Traveling on the Space Coast to watch a rocket launch is not your normal vacation. My trip to the Kennedy Space Center (KSC) to see the launch of the SpaceX Crew Dragon started more than a month ago.
In April, NASA released the planned May 27 launch date. It was time for decision-making. If I was going to go there, I had to take flights right away before they were full or they got too expensive.
Traveling for a launch isn’t as simple as a typical vacation. On the one hand, there is no guarantee that the launch will take place on the scheduled date. A rocket launch can be delayed due to technical issues, astronauts’ health, or even rubbed a few seconds before the launch due to weather conditions. Anyway, I decided to book my tickets with Southwest Airlines. Southwest has a no-fee change policy. Therefore, I would be protected if NASA postponed the launch before my departure or if adverse weather conditions caused delays after my arrival.
After booking my flight, the month went by and the launch (luckily) stayed on schedule. I took an early morning flight from California on May 25, flying to Florida late Monday evening. It gave me a day delay between arrival and launch on Wednesday to capture some photos of Starman and the Rocket.
Then launch day. The days leading up to the launch, the weather forecast was bleak. Weather reports predicted a (ahem) 100% chance of thunderstorms during the launch window. Yes. Trying to keep hoping, I woke up the morning of the launch, checked the weather on my phone and it (again) didn’t look right.
I call my insiders and they say that SpaceX is still planning the launch. ” What how? ” I said. Well … insiders added, “This is Florida time for you. It can be a storm for a minute and then be clear the next. The weather in Florida is changing faster than meteorologists can track it. “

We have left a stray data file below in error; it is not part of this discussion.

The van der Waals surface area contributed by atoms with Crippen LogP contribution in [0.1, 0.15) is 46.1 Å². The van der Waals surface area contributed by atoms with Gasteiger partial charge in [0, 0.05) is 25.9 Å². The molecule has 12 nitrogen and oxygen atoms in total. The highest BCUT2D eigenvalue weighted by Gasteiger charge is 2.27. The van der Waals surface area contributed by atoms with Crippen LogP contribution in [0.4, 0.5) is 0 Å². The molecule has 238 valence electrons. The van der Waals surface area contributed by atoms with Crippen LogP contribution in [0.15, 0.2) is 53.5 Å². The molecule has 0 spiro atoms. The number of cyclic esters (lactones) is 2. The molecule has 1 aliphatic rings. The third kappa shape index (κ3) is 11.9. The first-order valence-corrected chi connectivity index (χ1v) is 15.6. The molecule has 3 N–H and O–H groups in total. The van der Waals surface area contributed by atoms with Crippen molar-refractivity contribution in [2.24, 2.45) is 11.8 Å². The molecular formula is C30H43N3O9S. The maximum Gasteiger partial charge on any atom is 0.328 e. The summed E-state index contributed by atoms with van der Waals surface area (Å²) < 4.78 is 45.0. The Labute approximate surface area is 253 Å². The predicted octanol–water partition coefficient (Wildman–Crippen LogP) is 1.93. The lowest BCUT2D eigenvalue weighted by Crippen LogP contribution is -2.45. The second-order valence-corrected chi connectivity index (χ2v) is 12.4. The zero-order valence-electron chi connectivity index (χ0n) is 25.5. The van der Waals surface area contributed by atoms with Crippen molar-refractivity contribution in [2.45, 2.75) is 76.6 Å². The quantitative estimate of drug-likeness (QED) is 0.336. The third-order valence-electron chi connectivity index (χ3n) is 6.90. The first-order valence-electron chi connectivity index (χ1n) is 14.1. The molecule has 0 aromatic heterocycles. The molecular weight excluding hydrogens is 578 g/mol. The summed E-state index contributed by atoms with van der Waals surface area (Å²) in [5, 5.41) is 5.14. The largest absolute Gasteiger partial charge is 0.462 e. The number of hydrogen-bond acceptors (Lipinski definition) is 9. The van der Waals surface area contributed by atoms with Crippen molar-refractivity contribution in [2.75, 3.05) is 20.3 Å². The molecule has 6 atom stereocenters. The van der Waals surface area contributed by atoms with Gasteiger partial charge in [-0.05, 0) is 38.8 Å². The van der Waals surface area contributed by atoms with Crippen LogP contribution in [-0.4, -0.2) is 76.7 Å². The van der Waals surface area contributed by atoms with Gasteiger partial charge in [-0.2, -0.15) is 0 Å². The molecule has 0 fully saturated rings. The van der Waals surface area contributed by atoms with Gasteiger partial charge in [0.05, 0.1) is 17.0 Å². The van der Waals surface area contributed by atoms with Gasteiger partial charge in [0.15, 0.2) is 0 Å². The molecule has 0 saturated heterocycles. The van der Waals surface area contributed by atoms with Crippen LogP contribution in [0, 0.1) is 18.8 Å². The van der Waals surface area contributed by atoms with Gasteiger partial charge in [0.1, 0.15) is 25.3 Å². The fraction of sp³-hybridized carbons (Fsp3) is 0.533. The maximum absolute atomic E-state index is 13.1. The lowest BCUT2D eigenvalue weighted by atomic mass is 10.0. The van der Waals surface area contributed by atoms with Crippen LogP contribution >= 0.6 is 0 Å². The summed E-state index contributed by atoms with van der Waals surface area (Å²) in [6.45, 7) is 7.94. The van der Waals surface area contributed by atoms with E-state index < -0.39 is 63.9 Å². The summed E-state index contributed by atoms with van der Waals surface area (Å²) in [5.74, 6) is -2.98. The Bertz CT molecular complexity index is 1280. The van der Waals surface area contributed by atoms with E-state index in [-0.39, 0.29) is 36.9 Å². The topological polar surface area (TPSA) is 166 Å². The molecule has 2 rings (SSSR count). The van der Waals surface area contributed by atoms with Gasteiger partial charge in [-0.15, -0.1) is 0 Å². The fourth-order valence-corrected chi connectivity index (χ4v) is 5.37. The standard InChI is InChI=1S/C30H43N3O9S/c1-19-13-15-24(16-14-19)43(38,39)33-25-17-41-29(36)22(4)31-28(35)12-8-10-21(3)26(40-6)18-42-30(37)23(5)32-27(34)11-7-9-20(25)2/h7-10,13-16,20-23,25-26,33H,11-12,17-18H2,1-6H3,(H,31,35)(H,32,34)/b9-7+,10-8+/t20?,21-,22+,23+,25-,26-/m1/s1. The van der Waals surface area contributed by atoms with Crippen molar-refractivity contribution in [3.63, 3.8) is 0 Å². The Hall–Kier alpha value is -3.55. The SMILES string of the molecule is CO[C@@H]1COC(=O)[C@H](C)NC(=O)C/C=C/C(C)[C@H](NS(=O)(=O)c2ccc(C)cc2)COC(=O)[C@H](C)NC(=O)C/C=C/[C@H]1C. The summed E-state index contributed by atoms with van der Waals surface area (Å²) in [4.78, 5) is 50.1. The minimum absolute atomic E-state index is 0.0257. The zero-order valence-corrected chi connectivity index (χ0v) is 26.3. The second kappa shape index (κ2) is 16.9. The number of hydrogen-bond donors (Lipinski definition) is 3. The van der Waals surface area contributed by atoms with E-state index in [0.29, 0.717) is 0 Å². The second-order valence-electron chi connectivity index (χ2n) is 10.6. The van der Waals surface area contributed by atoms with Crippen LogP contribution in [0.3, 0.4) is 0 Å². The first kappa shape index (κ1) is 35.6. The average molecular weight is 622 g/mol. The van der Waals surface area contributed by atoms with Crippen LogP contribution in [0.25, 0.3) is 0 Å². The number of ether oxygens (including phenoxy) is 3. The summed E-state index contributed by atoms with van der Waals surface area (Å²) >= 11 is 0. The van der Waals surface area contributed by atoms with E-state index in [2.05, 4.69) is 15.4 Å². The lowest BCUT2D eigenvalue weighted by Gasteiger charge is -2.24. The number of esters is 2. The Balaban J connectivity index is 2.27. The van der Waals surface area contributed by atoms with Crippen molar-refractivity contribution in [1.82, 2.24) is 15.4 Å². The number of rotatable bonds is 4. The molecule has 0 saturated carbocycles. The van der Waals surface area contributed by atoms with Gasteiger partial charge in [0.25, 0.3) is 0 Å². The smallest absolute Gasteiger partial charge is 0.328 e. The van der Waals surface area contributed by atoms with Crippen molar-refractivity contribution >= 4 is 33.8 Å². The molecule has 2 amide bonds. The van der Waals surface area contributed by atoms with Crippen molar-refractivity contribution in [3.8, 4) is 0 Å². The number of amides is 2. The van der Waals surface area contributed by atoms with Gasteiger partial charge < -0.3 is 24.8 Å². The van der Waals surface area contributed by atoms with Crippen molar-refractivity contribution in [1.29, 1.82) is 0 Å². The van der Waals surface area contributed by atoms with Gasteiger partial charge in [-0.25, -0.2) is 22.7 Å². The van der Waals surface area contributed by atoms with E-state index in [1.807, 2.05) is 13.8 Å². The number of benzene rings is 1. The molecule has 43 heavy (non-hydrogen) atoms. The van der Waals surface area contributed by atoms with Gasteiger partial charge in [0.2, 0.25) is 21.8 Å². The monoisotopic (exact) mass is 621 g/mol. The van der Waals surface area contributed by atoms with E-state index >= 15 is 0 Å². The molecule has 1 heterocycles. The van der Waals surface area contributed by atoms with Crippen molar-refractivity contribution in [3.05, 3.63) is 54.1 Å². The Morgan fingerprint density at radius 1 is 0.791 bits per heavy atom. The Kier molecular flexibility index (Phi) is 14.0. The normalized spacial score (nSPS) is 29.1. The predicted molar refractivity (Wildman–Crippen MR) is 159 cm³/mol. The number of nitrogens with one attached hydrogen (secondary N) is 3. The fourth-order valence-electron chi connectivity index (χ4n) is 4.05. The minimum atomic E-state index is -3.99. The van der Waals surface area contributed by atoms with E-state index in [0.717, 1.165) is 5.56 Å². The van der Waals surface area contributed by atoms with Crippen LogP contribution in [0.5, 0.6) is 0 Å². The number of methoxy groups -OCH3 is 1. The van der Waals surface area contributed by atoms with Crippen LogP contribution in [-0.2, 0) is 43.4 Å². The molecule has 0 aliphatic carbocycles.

To me it seemed crazy. I live in California where the weather is predictable – especially on the same day of a forecast. Nevertheless, they were right. An hour before the 4:33 p.m. EST launch window, the sky around the Kennedy Space Center began to brighten.
Astronauts Bob and Doug were loaded into the Dragon crew capsule by men in black suits (who looked like ninjas), the door was closed, and the access door was retracted. The tension was mounting. We check our phones every 15 seconds to confirm the time and make sure we don’t miss any NASA updates. Then 10 minutes before launch, it was canceled. There was lightning within 10 miles of the launch pad, which violated NASA’s launch requirements for crewed space flights.
Then, in heavy traffic, we brought an Uber home to the beach. Bummer. On the way back, we discovered that the weather criteria were met barely 10 minutes after the launch window. So close! You would think: Why didn’t they wait 10 more minutes? This is not how it works with NASA. With a NASA mission, it’s either a timely launch or an exfoliation. There are a variety of government reasons for this, but specific to an ISS mission – the launch must line up exactly with the orbit of the ISS to limit the amount of time that astronauts are in the capsule between entering orbit and docking.
Either way, the second launch window looked more promising than the first. It was still a 50/50 chance, but real-time satellite imagery showed the storm was going to break out. SpaceX and NASA have both said they are launching. The excitement was in the air. We could all feel it. It was finally going to happen. It was nine long years since the last time the astronauts had gone into space from American soil. NASA and SpaceX were to go down in history. Together.
May 30, 3:20 p.m.
2 minutes before launch: the Falcon 9 is fully powered.
94 seconds before launch: LOX (liquid oxygen) charging is complete.
60 seconds before launch: Falcon 9 starts up
35 seconds: SpaceX Dragon is ready for launch: “Let’s light this candle!” “
10, 9, 8, 7, 6, 5, 4, 3, 2, 1, 0 …
Guest contributor: Eli Burton is proud to be friends with the Real Life Starman. He is also president and founder of the My Tesla Adventure Tesla Owner Club. Eli is also co-host of the Tesla Geeks Show podcast and creator of the comic book series The Adventures of Starman.